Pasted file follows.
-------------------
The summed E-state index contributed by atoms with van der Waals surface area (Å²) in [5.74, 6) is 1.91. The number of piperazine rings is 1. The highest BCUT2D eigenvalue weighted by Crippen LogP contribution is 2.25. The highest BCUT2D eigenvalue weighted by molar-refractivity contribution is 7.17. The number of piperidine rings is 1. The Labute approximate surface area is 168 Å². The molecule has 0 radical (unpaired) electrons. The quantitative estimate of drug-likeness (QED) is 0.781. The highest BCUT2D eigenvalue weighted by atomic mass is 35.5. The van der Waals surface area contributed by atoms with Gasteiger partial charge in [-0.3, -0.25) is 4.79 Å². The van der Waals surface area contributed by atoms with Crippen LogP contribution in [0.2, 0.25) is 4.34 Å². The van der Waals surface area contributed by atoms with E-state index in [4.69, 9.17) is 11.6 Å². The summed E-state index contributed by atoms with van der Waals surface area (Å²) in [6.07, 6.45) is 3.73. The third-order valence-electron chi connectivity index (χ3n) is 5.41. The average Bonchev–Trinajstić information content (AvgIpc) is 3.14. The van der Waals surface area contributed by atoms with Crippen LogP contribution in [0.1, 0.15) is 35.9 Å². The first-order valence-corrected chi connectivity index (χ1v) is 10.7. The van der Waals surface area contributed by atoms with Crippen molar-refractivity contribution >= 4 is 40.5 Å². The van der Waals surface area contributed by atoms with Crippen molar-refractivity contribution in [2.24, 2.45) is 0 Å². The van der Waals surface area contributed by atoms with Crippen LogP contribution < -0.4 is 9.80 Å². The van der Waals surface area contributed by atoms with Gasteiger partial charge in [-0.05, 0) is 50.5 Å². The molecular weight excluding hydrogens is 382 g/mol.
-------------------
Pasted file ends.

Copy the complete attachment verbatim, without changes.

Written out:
The summed E-state index contributed by atoms with van der Waals surface area (Å²) in [5.74, 6) is 1.91. The number of piperazine rings is 1. The highest BCUT2D eigenvalue weighted by Crippen LogP contribution is 2.25. The highest BCUT2D eigenvalue weighted by molar-refractivity contribution is 7.17. The number of piperidine rings is 1. The Labute approximate surface area is 168 Å². The molecule has 0 radical (unpaired) electrons. The quantitative estimate of drug-likeness (QED) is 0.781. The highest BCUT2D eigenvalue weighted by atomic mass is 35.5. The van der Waals surface area contributed by atoms with Gasteiger partial charge in [-0.3, -0.25) is 4.79 Å². The van der Waals surface area contributed by atoms with Crippen LogP contribution in [0.2, 0.25) is 4.34 Å². The van der Waals surface area contributed by atoms with E-state index in [4.69, 9.17) is 11.6 Å². The summed E-state index contributed by atoms with van der Waals surface area (Å²) in [6.07, 6.45) is 3.73. The third-order valence-electron chi connectivity index (χ3n) is 5.41. The average Bonchev–Trinajstić information content (AvgIpc) is 3.14. The van der Waals surface area contributed by atoms with Crippen LogP contribution in [0.1, 0.15) is 35.9 Å². The first-order valence-corrected chi connectivity index (χ1v) is 10.7. The van der Waals surface area contributed by atoms with Crippen molar-refractivity contribution >= 4 is 40.5 Å². The van der Waals surface area contributed by atoms with Crippen molar-refractivity contribution in [2.24, 2.45) is 0 Å². The van der Waals surface area contributed by atoms with Crippen LogP contribution < -0.4 is 9.80 Å². The van der Waals surface area contributed by atoms with Gasteiger partial charge in [-0.05, 0) is 50.5 Å². The molecular weight excluding hydrogens is 382 g/mol.